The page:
International climate negotiations are deadlocked between the affluent global North and “developing” South, between political Left and Right, and between believers and deniers. Now, authors writing in the latest issue of the International Journal of Water argue that a more integrative analysis of climate should help resolve these conflicts.
Land use changes and water management are highly relevant to climate change. To quote hydrologists Juraj Kohutiar and Michal Kravcik of the Slovak People and Water NGO: “Water evaporation is the most important agent of energy transformation on Earth.” Unfortunately, some parts of the media simply play the crisis as a highly antagonistic two-headed controversy between Position 1 – human impacts on climate are negligible, and Position 2 – human impacts are significant and a result of carbon dioxide emissions. This has done little for public understanding and has been exploited by others with political and economic agendas.
The Editor of the IJW special issue, “Water and the Complexities of Climate”, Ariel Salleh, environmental sociologist from the University of Sydney, says that public eco-literacy is critical to good climate policy formulation. “Overly simplified climate models are one thing, but governments are proffering economic solutions (like taxes or trading) for ecological problems! This can achieve little on the ground – since economics and ecology deal with two different orders of reality.”
Given the political uproar of international climate summits including Copenhagen and Cancun, attention has been deflected from a third variety of scientific opinion – Position 3 – the integrative climate paradigm. This recognizes a range of first-order climate forcings and human-induced causes as significant as carbon dioxide emissions, such as deforestation, agro-industry, and urbanization.
United Nations climate negotiations promote programs such as the Clean Development Mechanism, where forests in the global South are treated as passive carbon sinks for pollution from industrialized countries in the global North. However, what is commonly overlooked is the fact that intact vegetation actively manages the small water cycle, and cools the earth by converting sensible heat to the latent heat of evaporation.
This thesis is amplified by authors in the IJW special issue. Wilhelm Ripl from the Technical University of Berlin connects mismanagement of water with the running down of ecosystems and thus global warming. Russian physicists Makarieva and Gorshkov argue for closer attention to the climate-regulating effects of forest-ocean interactions. A Czech scientific team led by Jan Pokorny assesses the efficacy of ‘Solar energy dissipation and temperature control by water and plants’.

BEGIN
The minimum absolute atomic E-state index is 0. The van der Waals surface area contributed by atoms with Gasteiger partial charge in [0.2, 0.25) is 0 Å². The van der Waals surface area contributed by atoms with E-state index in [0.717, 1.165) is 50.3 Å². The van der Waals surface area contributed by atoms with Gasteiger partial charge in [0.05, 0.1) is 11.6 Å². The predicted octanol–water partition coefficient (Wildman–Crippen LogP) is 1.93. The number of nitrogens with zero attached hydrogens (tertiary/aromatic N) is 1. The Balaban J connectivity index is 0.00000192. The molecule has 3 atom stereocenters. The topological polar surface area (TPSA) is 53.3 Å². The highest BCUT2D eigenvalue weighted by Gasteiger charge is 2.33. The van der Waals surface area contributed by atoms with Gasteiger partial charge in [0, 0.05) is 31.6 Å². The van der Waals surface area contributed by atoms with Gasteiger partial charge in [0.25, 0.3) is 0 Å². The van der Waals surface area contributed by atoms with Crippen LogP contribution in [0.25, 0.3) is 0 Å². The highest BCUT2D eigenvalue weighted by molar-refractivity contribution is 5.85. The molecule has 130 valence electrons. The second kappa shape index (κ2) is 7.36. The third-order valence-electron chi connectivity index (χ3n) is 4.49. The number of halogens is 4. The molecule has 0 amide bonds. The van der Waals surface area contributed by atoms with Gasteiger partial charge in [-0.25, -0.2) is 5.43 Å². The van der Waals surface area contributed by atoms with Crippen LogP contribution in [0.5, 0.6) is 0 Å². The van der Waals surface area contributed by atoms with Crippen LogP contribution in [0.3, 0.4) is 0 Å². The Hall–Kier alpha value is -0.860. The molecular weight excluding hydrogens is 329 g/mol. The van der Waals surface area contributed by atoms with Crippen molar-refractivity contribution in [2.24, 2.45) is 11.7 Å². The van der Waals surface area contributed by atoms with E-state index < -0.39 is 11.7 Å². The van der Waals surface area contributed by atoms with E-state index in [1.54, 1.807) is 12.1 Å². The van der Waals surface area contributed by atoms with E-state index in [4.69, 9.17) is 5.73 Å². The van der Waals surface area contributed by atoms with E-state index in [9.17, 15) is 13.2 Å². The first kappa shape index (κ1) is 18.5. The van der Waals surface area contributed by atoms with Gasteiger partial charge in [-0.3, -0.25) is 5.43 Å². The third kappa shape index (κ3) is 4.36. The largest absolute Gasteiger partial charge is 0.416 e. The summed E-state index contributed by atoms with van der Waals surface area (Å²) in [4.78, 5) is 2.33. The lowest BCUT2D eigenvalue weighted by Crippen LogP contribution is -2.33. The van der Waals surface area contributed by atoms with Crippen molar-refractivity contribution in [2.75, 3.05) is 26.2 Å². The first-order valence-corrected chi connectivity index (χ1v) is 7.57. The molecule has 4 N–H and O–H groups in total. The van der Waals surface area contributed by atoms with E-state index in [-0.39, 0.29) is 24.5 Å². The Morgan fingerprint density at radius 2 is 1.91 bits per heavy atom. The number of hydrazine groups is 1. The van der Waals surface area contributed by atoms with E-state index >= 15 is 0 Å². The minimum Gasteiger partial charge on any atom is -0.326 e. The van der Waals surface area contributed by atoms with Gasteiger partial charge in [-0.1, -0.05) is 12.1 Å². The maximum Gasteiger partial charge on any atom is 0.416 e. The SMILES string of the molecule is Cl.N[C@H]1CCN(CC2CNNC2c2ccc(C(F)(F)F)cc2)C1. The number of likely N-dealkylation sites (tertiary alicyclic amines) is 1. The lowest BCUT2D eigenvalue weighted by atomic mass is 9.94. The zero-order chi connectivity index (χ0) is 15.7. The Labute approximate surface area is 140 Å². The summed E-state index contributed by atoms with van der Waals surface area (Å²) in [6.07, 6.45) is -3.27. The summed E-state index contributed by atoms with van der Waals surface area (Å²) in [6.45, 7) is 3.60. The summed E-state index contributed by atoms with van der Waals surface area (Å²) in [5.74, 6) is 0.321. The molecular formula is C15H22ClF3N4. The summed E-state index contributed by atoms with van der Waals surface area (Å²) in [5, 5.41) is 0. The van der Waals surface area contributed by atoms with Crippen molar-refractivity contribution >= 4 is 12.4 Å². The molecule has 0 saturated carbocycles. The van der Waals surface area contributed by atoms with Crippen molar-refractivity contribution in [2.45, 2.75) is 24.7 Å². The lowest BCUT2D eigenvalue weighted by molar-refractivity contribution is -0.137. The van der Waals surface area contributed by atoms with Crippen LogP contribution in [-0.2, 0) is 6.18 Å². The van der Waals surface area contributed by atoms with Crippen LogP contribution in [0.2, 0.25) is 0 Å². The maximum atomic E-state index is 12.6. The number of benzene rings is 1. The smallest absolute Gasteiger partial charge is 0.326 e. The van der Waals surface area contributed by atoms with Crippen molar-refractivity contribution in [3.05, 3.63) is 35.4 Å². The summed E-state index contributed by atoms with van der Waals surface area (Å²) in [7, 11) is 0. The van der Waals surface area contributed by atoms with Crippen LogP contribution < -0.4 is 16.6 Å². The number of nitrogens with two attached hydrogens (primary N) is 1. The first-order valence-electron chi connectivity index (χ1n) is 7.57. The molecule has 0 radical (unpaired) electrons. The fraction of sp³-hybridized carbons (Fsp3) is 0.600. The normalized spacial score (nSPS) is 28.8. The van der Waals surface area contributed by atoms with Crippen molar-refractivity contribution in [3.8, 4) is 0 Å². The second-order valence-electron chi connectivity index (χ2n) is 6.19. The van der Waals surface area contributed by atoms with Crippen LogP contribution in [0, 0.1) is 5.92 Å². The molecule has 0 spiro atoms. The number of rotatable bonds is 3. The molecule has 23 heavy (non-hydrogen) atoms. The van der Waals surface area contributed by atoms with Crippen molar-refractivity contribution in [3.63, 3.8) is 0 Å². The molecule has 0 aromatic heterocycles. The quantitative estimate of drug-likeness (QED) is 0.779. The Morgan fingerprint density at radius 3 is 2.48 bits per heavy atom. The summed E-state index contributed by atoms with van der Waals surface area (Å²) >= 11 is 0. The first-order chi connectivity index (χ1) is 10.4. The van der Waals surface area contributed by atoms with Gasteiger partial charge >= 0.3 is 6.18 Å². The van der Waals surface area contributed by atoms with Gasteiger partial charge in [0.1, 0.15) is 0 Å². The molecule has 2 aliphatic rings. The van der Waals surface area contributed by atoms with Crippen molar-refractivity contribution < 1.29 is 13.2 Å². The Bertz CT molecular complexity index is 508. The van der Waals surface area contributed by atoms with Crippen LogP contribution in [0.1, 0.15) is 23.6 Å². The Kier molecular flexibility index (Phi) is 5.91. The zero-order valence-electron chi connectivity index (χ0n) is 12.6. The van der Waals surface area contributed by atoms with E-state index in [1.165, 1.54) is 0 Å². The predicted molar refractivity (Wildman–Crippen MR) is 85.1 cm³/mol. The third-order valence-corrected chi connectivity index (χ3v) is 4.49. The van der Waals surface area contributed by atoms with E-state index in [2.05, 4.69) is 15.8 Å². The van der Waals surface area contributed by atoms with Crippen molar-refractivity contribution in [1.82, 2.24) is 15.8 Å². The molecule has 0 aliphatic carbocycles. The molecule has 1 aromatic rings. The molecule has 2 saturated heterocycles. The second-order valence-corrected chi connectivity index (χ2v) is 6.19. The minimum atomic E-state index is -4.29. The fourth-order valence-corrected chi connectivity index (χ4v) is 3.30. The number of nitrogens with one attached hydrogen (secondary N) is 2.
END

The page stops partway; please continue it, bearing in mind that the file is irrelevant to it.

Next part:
In Pokorny’s words: “Ecosystems use solar energy for self-organization and cool themselves by exporting entropy to the atmosphere as heat. These energy transformations are achieved through evapo-transpiration, with plants as ‘heat valves’ … While global warming is commonly attributed to atmospheric CO2, the research shows water vapor has a concentration two orders of magnitude higher than other greenhouse gases.”
Wider implications of the integrative climate model are explored by Schmidt in urban planning. Norris, Andrews and Williams demonstrate the principles in agriculture. Hesslerova and Pokorny show how warming and rainfall loss follow “development” projects that clear fell forests and engineer drainage. Australian political scientist James Goodman and activist Ellen Roberts expose the social costs on poor communities imposed by what they see as “badly conceived UN climate policies” such as the REDD scheme – Reducing Emissions from Deforestation and Forest Degradation.
A final paper by Lodemann and colleagues is written from the viewpoint of environmental ethics. As Salleh notes: “The challenge is to achieve a climate politics that is at once responsive to local conditions, ecologically effective, socially democratic, and globally just.”